Family get-togethers, particularly around the holidays, can lead only to an equal amount of nostalgia and squabbling. That’s just the way these things go in Hollywood movies. But we might’ve hoped that Blackbird, a starry remake of Danish film Silent Heart, would have a bit more to say considering its right-to-life premise. Instead, the humanist-but-controversial choice is little more than an occasional talking point in a film that is only passable because of the cast’s efforts to respect the trite material with as much honesty as possible.
Susan Sarandon leads the way as Lily, who has decided to end her life on her own terms before a degenerative diseases takes the choice away. She’s decided Christmas is the perfect time to do it (That’ll make for good holiday conversation for the rest of their lives), and her loyal husband Paul (Sam Neill) is okay with it. The family’s lush, oceanside resort becomes a gathering place for one final get-together, with everybody bringing their various quirks, secrets, and anxieties into the mix. Kate Winslet is the neurotic favorite daughter Jennifer, with Rainn Wilson as her foot stool of a husband and Anson Boone as their son. Into this mix is the combustible daughter played by Mia Wasikowska, who brings along her on-again/off-again partner played by Arrow‘s Bex Taylor-Klaus. Always present but barely accounted for is Lily’s longtime best friend, Elisabeth, played by Lindsay Duncan.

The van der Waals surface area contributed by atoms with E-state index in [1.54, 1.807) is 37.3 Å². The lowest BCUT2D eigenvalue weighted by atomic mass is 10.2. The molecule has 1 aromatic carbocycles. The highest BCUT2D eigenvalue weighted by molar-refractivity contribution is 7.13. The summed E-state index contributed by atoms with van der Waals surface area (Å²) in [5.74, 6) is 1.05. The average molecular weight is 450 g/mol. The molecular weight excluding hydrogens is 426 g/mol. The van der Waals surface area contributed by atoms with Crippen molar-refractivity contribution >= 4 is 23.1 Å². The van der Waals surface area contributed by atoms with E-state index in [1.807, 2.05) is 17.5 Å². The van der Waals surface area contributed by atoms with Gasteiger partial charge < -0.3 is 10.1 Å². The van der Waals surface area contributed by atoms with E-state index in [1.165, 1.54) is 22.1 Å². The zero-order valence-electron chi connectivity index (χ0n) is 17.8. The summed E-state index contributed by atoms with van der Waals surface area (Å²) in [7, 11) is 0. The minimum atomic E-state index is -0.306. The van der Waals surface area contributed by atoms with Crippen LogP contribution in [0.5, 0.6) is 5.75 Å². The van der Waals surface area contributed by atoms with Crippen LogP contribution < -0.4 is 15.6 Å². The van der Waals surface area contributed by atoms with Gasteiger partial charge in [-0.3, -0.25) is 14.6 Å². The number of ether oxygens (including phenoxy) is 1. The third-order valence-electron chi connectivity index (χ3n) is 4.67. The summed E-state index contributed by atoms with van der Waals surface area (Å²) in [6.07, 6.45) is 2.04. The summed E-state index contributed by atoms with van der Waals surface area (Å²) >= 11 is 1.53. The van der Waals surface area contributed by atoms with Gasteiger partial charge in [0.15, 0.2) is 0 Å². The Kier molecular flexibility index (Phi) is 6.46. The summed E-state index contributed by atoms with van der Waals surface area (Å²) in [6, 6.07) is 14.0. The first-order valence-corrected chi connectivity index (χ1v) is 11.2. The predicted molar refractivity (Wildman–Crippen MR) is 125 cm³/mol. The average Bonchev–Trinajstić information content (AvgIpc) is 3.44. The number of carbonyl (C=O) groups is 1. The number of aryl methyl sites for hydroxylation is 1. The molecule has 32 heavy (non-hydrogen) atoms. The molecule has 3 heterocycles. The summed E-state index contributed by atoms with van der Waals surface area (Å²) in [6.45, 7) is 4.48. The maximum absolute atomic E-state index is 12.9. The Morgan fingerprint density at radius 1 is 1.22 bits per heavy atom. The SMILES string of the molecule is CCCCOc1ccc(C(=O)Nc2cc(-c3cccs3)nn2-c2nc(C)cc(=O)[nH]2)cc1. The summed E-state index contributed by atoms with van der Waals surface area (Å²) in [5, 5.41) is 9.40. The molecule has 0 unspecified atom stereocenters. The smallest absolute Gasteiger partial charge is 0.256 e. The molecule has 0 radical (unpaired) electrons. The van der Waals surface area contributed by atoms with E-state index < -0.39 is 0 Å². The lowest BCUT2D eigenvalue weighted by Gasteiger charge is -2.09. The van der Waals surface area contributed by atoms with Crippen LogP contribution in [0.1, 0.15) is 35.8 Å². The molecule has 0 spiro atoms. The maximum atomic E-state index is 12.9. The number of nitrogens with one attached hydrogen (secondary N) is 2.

The cast is not the problem, as you can see. Giving them something worthwhile to do, on the other hand, is what writer Christian Torpe and veteran filmmaker Roger Michell struggle with. Each character is thinly-drawn, designed to act out one particular personality and stick with it until a moment of epiphany that changes them all. The first half of the film is a real drag, bogged down by soggy music and lame one-liners that attempt to take the edge off of a touchy subject. But that’s Blackbird‘s problem as a whole; it NEEDS that edge badly. The rough edges that make these family movies feel authentic are sanded down into nothing.
Of course, there are moments that remind you how good this could have been. Sarandon is terrific as Lily, a spitfire who is saddened by the choice she has to make but steadfast in her decision. She cracks wise while the rest of her family try to keep it together, often unsuccessfully. In her final days, Lily is putting her house in order as best she can, dispensing advice and drinking wine. She shares some really good scenes with Boone and Wasikowska, the latter perfectly capturing the daughter’s discontent and fragility.
At about the halfway point I jotted down that “This movie needs an everybody get stoned or high moment BADLY”, and sure enough we get that. And like in most reunion flicks, it’s like someone flipped a light switch and the characters start getting real…real weird, real talky, real emotional. It helps to lighten the mood, for a while, But Blackbird can’t sustain it for long. A complication involving Lily and Paul’s relationship to Elisabeth comes along just in time to be brushed aside for the end credits, although it might’ve added some much-needed complexity. While watchable, Blackbird spends so much time trying not to make any waves that it never gets off the ground.